During a feasibility study, which is usually conducted through one-on-one interviews or focus groups, participants are asked questions by a third-party representative (like a consultant).
The purpose of the study is to help your nonprofit answer the following questions:
- How much should the nonprofit expect to raise?
- Is the project important to donors?
- What are the common questions donors have about the project?
- Do you have the support of your board and leadership?
Without a feasibility study, you won’t know if there is sufficient interest in your project and a large enough donor base to raise the desired goal.
If you want to conduct a feasibility study (and you should!), you need to figure out who should participate in your study. You should assemble a pool of 10 to 50 diverse viewpoints so you receive well-rounded feedback.
The ideal candidates are people who have influence in the community and have some connection to your nonprofit. For instance, you could ask previous board members, current major gift donors and local business owners.
Pro Tip: A feasibility study helps you determine your project’s potential. Be open to the results because they will help you shape the rest of your capital campaign.
3. Engage your board members.
If you want your capital campaign to be successful, you need the support of your board members. Not only will you need approval from your board before you launch the campaign, but your board of directors may be some of the first supporters to make a contribution.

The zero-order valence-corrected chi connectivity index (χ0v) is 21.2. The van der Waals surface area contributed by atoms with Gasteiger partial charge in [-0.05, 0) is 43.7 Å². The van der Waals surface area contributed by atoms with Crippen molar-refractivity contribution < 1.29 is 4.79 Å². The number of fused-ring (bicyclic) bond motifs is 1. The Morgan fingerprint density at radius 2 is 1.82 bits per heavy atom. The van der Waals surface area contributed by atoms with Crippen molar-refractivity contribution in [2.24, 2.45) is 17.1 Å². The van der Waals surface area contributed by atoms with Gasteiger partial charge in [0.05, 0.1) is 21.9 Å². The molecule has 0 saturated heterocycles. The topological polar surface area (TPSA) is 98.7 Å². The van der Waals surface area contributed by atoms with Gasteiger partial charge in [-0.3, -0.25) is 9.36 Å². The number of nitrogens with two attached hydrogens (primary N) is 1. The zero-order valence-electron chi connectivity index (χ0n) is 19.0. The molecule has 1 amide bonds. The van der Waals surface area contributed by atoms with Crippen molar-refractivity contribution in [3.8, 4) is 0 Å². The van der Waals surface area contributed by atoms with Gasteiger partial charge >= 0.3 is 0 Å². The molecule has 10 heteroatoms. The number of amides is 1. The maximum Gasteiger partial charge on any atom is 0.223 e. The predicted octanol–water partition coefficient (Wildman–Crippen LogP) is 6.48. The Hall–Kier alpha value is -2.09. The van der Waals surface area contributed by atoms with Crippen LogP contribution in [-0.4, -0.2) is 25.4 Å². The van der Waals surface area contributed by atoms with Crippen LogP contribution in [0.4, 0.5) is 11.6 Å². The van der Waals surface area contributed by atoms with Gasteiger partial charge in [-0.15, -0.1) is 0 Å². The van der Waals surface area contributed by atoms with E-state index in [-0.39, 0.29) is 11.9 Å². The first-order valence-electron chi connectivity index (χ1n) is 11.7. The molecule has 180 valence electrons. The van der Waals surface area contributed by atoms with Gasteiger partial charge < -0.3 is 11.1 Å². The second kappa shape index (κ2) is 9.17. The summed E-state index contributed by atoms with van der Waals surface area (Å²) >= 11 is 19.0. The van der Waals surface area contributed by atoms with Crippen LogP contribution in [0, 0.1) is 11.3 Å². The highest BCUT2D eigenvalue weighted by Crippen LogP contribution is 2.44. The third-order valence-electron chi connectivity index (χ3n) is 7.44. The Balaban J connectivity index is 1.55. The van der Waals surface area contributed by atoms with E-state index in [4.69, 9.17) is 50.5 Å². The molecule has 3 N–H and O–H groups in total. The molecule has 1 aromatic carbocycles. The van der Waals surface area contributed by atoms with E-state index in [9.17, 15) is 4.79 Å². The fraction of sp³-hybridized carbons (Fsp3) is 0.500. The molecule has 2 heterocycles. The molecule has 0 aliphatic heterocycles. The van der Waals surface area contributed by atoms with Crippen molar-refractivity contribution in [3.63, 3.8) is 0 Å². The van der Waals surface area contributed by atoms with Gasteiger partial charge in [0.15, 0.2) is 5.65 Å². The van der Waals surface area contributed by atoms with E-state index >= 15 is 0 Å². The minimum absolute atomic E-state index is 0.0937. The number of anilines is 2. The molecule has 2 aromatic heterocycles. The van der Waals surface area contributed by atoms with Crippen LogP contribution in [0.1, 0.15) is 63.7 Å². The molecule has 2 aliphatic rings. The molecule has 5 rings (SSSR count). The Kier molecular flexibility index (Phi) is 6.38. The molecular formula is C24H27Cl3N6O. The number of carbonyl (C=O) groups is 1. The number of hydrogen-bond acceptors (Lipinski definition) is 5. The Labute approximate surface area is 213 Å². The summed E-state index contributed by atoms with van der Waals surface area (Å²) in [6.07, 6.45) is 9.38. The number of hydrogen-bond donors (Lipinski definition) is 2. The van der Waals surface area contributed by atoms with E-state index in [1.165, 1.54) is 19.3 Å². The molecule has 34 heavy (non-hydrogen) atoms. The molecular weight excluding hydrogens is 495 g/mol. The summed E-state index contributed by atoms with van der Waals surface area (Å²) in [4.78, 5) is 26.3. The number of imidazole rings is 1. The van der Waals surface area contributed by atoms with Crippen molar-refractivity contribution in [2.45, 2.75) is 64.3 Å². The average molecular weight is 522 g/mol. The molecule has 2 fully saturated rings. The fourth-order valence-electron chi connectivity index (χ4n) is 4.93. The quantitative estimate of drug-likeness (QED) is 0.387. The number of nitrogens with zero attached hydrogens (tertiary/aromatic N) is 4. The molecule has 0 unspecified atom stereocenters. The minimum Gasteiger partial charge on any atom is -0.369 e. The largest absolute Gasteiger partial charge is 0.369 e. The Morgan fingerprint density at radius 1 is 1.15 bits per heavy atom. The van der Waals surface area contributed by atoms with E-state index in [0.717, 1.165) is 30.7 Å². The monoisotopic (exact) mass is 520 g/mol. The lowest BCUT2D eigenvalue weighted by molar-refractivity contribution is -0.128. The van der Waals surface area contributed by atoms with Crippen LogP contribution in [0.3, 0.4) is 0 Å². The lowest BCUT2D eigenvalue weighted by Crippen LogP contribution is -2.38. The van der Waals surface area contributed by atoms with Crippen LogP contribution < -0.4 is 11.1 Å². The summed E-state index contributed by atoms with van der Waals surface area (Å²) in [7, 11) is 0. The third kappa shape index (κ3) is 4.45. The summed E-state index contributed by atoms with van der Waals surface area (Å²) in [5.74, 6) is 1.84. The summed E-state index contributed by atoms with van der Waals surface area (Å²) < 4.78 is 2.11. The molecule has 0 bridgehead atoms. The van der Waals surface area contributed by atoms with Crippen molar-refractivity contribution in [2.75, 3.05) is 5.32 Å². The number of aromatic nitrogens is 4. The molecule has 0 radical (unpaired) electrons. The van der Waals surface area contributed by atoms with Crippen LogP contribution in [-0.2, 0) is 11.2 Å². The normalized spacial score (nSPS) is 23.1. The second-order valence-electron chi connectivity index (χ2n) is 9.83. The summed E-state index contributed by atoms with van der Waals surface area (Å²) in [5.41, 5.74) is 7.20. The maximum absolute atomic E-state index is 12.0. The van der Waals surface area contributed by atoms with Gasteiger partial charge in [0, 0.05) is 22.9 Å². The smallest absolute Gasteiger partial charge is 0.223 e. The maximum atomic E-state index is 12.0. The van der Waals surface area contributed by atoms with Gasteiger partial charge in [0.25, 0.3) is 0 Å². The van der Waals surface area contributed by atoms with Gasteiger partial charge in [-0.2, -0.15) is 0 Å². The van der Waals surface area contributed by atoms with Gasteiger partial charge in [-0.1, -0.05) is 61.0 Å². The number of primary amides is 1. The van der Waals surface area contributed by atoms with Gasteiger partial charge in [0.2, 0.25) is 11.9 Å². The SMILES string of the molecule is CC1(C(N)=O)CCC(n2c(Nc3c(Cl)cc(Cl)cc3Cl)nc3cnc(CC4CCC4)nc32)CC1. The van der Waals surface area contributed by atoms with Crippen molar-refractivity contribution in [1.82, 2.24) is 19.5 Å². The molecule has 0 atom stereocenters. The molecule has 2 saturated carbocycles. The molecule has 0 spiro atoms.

That’s why it’s important to get your board members excited about the capital campaign.
Capital campaigns don’t happen often, so your board members might not be as familiar with the process or their role as they are with annual fundraising. Plus, capital campaigns often have ambitious goals that can make your board unsure about the success of your campaign.
To get your board members excited about the campaign, you’ll need to do more than just give them the basic details; you need to ensure that your board can imagine successful results.
Making your board a part of the discovery and planning process can help them visualize and understand your campaign’s path to success.
To do so, involve your board and leadership in early conversations about your organization’s specific challenges and potential solutions. For example, if the next logical step in your process is a feasibility study, then share the study’s report and findings, and get members’ buy-in and approval before you move forward.
Likewise, involve members of your standing development and facilities committees to assist with early campaign and project planning.